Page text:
Date Published: January 17, 2017
Publisher: Public Library of Science
Author(s): Yamuna Rajoo, Stephen Ambu, Yvonne Ai Lian Lim, Komalaveni Rajoo, Siew Chang Tey, Chan Woon Lu, Romano Ngui, Emmanuel Serrano Ferron.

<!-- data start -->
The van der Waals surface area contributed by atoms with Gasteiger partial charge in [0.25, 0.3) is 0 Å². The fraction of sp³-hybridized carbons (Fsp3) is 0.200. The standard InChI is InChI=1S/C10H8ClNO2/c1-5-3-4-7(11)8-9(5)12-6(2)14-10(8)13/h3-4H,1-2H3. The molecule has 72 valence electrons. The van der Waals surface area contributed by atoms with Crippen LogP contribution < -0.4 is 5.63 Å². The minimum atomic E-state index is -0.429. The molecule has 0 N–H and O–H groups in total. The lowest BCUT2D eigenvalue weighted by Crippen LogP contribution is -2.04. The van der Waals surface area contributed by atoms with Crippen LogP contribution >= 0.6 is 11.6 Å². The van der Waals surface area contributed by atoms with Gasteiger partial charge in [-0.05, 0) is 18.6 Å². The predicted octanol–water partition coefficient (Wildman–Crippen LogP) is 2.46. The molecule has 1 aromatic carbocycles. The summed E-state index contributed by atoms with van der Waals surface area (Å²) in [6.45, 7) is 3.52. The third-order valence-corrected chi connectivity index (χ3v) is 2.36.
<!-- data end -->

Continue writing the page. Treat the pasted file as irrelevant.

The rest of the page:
Intestinal parasitic infections (IPIs) have been recognized as one of the most significant causes of illness among disadvantaged communities. Many studies have been conducted on the prevalence of IPIs in Malaysia. However, these studies mostly focused on the indigenous groups in Peninsular Malaysia. The present study was conducted to provide the current baseline data on prevalence of IPIs, anaemia, malnutrition and associated risk factors among the indigenous communities in Sarawak, situation at northwest Borneo island of Malaysia. A cross sectional study was conducted among the longhouses communities. Stool samples were obtained and examined for the presence of IPIs using microscopy technique. Haemoglobin measurement was done using a portable haemoglobin analyzer. Malnutrition (i.e., stunting, underweight and wasting) was assessed using the WHO Anthro software. Statistical analysis was carried out using SPSS software. A total of 341participants took part in this study. The overall prevalence of IPIs was 57.5%. Multivariate analysis indicated that the absence of toilets (OR = 1.6; 95% CI = 1.1–2.7; p = 0.002) and close contact with animals (OR = 1.8; 95% CI = 1.3–2.9; p = 0.027) as significant predictors for IPIs. The incidence of anaemia was 36.4%. The incidence of underweight, wasting and stunting were 22.2%, 5.6% and 35.4%, respectively. Multivariate analysis demonstrated that low level of parental education attainment (OR = 1.9; 95% CI = 1.2–3.0; p = 0.006) was identified as significant predictor for anaemia. The incidence of wasting was significantly associated with mild anaemia (OR = 1.2; 95% CI = 0.9–1.7; p = 0.024). Low household income was identified as significant predictor for stunting (OR = 2.1; 95% CI = 9.8–22.2; p = 0.001) and underweight (OR = 1.9; 95% CI = 5.6–18.7; p = 0.037), respectively. Essentially, the present study highlighted that intestinal parasitic infections, anaemia and malnutrition are still prevalent among rural indigenous community in Sarawak. Improvement of socioeconomic status, periodic mass deworming, iron supplementation and health education program should be included in the control and prevention of public health strategies.